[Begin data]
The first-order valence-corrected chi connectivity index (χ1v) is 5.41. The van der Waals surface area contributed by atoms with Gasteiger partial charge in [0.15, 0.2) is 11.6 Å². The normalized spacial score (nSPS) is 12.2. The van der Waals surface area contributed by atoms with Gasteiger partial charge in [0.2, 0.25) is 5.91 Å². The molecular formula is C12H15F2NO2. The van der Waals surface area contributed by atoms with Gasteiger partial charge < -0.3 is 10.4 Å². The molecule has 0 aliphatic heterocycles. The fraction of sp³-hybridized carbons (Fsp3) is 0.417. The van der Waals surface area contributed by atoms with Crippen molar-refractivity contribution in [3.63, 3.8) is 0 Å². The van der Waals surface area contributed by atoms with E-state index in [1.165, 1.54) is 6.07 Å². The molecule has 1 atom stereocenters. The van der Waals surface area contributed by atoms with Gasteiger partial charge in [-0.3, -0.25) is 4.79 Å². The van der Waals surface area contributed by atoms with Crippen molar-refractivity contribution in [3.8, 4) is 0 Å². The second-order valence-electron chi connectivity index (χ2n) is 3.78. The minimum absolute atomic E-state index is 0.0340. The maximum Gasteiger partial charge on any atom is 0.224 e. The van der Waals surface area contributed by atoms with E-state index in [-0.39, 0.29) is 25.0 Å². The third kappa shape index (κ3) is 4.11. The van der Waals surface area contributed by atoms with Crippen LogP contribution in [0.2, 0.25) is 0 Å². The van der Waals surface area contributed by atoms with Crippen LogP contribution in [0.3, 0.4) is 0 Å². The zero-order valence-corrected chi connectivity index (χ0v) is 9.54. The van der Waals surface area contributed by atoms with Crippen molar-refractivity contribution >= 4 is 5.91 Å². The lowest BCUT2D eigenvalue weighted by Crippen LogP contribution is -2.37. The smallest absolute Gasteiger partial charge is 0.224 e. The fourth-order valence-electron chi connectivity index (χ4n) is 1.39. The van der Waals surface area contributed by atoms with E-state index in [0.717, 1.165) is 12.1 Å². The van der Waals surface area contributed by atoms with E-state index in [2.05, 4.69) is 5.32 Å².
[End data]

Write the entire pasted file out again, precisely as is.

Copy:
The first-order valence-corrected chi connectivity index (χ1v) is 5.41. The van der Waals surface area contributed by atoms with Gasteiger partial charge in [0.15, 0.2) is 11.6 Å². The normalized spacial score (nSPS) is 12.2. The van der Waals surface area contributed by atoms with Gasteiger partial charge in [0.2, 0.25) is 5.91 Å². The molecular formula is C12H15F2NO2. The van der Waals surface area contributed by atoms with Gasteiger partial charge < -0.3 is 10.4 Å². The molecule has 0 aliphatic heterocycles. The fraction of sp³-hybridized carbons (Fsp3) is 0.417. The van der Waals surface area contributed by atoms with Crippen molar-refractivity contribution in [3.63, 3.8) is 0 Å². The van der Waals surface area contributed by atoms with E-state index in [1.165, 1.54) is 6.07 Å². The molecule has 1 atom stereocenters. The van der Waals surface area contributed by atoms with Gasteiger partial charge in [-0.3, -0.25) is 4.79 Å². The van der Waals surface area contributed by atoms with Crippen molar-refractivity contribution in [3.8, 4) is 0 Å². The second-order valence-electron chi connectivity index (χ2n) is 3.78. The minimum absolute atomic E-state index is 0.0340. The maximum Gasteiger partial charge on any atom is 0.224 e. The van der Waals surface area contributed by atoms with E-state index in [-0.39, 0.29) is 25.0 Å². The third kappa shape index (κ3) is 4.11. The van der Waals surface area contributed by atoms with Crippen LogP contribution in [0.2, 0.25) is 0 Å². The van der Waals surface area contributed by atoms with Crippen LogP contribution in [0.3, 0.4) is 0 Å². The zero-order valence-corrected chi connectivity index (χ0v) is 9.54. The van der Waals surface area contributed by atoms with Crippen molar-refractivity contribution >= 4 is 5.91 Å². The lowest BCUT2D eigenvalue weighted by Crippen LogP contribution is -2.37. The smallest absolute Gasteiger partial charge is 0.224 e. The fourth-order valence-electron chi connectivity index (χ4n) is 1.39. The van der Waals surface area contributed by atoms with E-state index in [0.717, 1.165) is 12.1 Å². The van der Waals surface area contributed by atoms with E-state index in [2.05, 4.69) is 5.32 Å².